Yes, you should get vaccinated, wear masks and follow social distancing rules because we’re all in this pandemic together. And I also get angry that vaccine resisters, mask protestors and crazy politicians and preachers are helping spread the virus. I don’t want my kid going back to virtual learning because some people can’t get with the program. I don’t want people to perish when they didn’t have to. But snickering at anti-vaxxers when they croak from COVID, saying they deserved it, accomplishes nothing. If anything, it makes them more entrenched in their delusional thinking. They may be laboring under bad misinformation, defective thinking, willful ignorance, political or ideological tribalism and pride, but can you really say they deserve death? Would you be willing to tell them that as they lay terrified on their deathbeds? Would you tell their children, “When you don’t believe in science this is the result?” Probably not. When you’re face to face with true suffering, that’s just in bad taste. We might be among the inoculated virtuous but, whether we like to admit it or not, we’ve all been guilty of doing other stupid, selfish and hurtful things. We all labor under delusions and illogical passions – what used to quaintly be called sin. You’d like your failings forgiven, wouldn’t you? Then why are we so loathe to forgive others – even to the point of rejoicing in their misfortune?
I don’t think God is interested in people getting their just desserts. In Buddhism, there’s a wonderful story of bodhavistas refusing to enter Nirvana until they can help every last bit of creation across the finish line. In the Quran, God, says, “My mercy embraces everything.” And when you read the New Testament, it becomes apparent that God doesn’t want to punish mankind – He wants to rescue it. By believing in Eternal Hell, however, we are placing limits on God’s love – and I’m quite sure that’s a contest we’ll lose. That’s because God’s nightclub is always open, transcending the velvet ropes we place around it. Infinite Goodness is His biggest draw, trumping trendy fads – whether they be cultural or theological – every time. He’s simply irresistible. We are doomed to be happy. So, when we’re tempted to “delight in the suffering of the damned,” whether it’s in church or on Twitter, it might be good to remember that we’re all just clueless sinners hurtling towards the same place.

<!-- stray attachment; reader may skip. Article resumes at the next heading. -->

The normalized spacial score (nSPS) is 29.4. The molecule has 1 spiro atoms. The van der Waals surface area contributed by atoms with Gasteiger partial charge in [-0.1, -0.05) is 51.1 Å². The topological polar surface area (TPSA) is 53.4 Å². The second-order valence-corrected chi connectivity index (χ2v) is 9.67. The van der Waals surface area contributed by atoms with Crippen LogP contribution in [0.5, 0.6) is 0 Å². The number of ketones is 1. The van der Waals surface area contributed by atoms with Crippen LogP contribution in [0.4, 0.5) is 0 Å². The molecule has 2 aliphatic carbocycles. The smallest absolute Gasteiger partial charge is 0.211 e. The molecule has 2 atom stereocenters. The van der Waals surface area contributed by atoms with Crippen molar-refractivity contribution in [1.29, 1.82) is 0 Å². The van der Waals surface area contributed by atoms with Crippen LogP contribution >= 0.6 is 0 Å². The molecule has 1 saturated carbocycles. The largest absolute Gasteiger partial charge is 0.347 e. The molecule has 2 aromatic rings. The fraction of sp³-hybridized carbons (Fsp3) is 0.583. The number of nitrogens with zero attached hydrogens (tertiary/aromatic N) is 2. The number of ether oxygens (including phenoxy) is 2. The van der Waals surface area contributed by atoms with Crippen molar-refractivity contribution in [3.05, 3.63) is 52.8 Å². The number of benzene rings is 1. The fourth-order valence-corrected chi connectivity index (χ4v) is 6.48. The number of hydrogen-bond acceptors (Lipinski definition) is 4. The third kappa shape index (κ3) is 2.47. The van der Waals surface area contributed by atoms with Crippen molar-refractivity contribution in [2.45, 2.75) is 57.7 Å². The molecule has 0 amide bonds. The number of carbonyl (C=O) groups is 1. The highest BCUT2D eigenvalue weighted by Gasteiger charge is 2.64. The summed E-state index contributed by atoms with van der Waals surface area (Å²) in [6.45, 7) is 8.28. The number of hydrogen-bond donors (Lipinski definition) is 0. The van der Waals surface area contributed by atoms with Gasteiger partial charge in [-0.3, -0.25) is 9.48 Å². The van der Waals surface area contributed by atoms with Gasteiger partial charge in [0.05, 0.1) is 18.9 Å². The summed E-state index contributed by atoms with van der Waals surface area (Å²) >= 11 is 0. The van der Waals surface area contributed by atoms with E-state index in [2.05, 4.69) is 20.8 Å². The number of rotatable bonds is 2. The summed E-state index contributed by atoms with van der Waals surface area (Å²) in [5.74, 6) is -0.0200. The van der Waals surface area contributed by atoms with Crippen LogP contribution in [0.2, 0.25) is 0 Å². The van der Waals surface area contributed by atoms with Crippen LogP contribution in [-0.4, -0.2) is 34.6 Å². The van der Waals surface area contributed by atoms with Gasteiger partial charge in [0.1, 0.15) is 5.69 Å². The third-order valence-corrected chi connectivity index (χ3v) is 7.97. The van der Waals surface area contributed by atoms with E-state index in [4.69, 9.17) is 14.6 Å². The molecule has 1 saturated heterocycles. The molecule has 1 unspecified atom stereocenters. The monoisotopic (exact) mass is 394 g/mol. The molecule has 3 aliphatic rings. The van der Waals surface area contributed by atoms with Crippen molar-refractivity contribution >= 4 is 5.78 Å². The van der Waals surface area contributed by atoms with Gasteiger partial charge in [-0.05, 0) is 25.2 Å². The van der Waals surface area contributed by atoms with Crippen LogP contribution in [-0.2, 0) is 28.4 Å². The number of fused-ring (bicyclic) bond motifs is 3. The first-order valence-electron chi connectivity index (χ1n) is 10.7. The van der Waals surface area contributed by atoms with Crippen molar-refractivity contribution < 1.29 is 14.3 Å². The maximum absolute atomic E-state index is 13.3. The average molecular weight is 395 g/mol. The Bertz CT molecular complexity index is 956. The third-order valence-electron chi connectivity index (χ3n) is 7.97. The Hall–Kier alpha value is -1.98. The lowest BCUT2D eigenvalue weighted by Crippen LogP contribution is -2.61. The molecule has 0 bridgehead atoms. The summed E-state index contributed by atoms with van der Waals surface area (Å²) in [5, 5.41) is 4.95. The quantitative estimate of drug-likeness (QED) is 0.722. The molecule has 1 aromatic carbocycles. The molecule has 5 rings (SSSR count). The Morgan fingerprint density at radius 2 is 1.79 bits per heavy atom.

Save me a margarita.
I do recall that some christians were saying HIV was God’s punishment for homosexuality.
But also I think “Covid doesn’t care what you think. It relies on you to spread it.”
A man is living during COVID times.
Dr. Fauci says to stay home and socially distance.
The man says “ God will protect me.”
The Governor says to wear a mask.
The man says “God will protect me.”
The President says to get a vaccine .
The man says “God will protect me.”
The man gets COVID and dies.
He gets to heaven and says to God “ Why didn’t you protect me?”
God says “ I sent you info about staying home, masks and vaccines, what else do you want!”